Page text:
Tuesday, September 23, 2014

Sketch in My Notebook (Part 15): Safehouse (Part 2)

This week's episode of "The Return of Dr. Necropolis" is a little longer than I meant it to be.  You probably won't mind, but it took me a while to put it all together, so...  Well, there you have it.  It was tough finding a stopping place with enough action to make you want to come back next week.
If you want to start the story from the beginning, click on the Sketch in My Notebook tab.  You’ll find it there.
Let me know what you think.

The Return of Dr. Necropolis
Chapter 11: Safehouse (Part 2)

Frank spent the next several hours rewiring salvaged equipment.  The zero-point energy projector in particular was useful because it would deflect bullets, shrapnel, or even enraged ultrahuman mobsters if necessary, although the power it required would eat up Frank’s makeshift system’s battery in a Hell of a hurry.  Even with the efficiency he gained by splicing in Kid Zulu’s repurposed super-capacitor, Frank figured he had at best a half-dozen charges with either the projector or the electromagnet-belt before the system itself would need to be recharged.  That was substantially better than nothing, but it wasn’t like Frank could take on the whole of New York’s police force by himself or anything.  He could maybe rob a bank and make good his escape, but creating industrial-strength mayhem remained well beyond his capabilities.

Fortunately, Frank didn’t need industrial-strength mayhem.  Not yet, anyway.  He needed money and enough time and space to slip safely out of the City.  New York had too many cameras and too many people.  If he stayed, someone was bound to recognize him--probably the NYPD’s facial recognition software.  But if he could slip away undetected, he might have a chance.  He just needed a little working capital before he went.  
Frank rummaged through the safehouse until he found an old pair of jeans, a clean t-shirt, and an old pair of work boots.  He showered, changed clothes, and found a hat, which he pulled low over his eyes.  He then headed back up to street level, armed and dangerous if perhaps not one hundred percent himself just yet.  He still felt more like Frank MacGuinness, escaped prison-thug, than Dr. Necropolis, one-time scourge of New York.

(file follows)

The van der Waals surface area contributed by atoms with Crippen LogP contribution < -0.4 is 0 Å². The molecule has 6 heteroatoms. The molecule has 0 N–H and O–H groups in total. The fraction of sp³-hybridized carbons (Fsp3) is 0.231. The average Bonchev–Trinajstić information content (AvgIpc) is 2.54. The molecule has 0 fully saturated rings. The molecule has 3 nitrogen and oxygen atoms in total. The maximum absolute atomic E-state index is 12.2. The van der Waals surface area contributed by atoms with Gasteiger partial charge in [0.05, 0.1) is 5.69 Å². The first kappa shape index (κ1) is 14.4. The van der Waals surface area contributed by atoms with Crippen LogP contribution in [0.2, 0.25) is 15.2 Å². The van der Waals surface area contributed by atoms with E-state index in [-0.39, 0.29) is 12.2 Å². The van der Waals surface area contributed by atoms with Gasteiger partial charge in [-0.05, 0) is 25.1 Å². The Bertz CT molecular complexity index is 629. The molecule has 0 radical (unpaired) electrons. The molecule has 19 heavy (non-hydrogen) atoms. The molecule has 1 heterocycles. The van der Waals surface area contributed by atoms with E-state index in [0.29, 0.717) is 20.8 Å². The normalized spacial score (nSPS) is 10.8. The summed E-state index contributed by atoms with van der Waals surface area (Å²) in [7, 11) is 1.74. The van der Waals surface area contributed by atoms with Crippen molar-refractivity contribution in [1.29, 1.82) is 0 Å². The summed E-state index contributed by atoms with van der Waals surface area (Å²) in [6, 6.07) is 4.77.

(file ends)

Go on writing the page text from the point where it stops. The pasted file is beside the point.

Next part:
Frank emerged from the safehouse’s darkness into the ruins above, picking his way slowly through the twisted wreckage littering the building’s floor.  Voices came from further back in the building, loud but not angry, the words a patter of repeated nonsense phrases and need.  
Squatters, Frank thought.  He turned to avoid them.
He stepped out of the ruins and onto a short dirt apron.  A line of broken chainlink fence separated the apron from the cracked sidewalk beyond, but it was slit in so many places that Frank didn’t even have to duck to get out onto the sidewalk.  Mott Haven was a busy place at night.  The streets didn’t have the same kind of glowing neon promise that one saw in Manhattan, but they were still alive in a way that few other cities could match.  People were out, some going here or there, others sitting out on the curb under the street lights--the ones that worked, anyway--or in front of the row houses that lined the adjacent street.  Cars drove by slowly, windows down, music thumping.  A bodega on the corner offered New York Instant-Win lottery tickets from behind a scratched pane of barred glass.  They seemed to be doing a brisk business in liquor and cigarettes.  
Frank smiled.  The people on the streets ignored him.
The subway was five blocks up.  In the time it took Frank to walk it, he felt more alive than he had in the last ten years.  True, he had little in common with the people around him, but that didn’t matter.  Here was life.  Struggle, too, without doubt--the people of Mott Haven were by no means wealthy--but they were alive, and they were free, and the sounds of their freedom drifted across the streets and hit Frank like a tonic.  He could feel the energy, the hustle, and it made him glad to be free himself.  Being in prison is like being dead, Frank thought.  I’m never going back, he decided.
The subway wasn’t crowded.  Frank rode several stops north, getting off at Tremont Avenue.  He looked around.  In this part of the Bronx the “subway” was actually an elevated train, and from its height Frank could see everything.  The streets were wider and more open than they had been in Mott Haven, and the people more business-like, less apt to just hang out.  Stores lined the sidewalks, selling everything from groceries to shoes to comic books.  Most street lights were working, and there were cars on the road, along with stop lights to control the flow of traffic.  There would be NYPD cruisers and traffic cameras as well, Frank knew.  He would have to be careful.
Frank looked at his watch.  It was 8:15.  Plenty of neighborhood bank branches would still be open, and any one of them would have enough money on hand to fund a few weeks out on the road.  The problem was getting away with the money.  Frank could steal a car, but the police were bound to respond quickly to any robbery, so he’d need a head start before he tried to get away.  This part of Tremont was in the heart of the East Bronx, with roads that were a maze of traffic congestion, narrow side streets, and a largely pedestrian populace that was used to having its right-of-way recognized by drivers.  Frank would lose any high speed chase he got into, and then he’d wind up right back in prison.  He was not going back.  He therefore had to get away clean, but that was going to be a problem, he could already see it.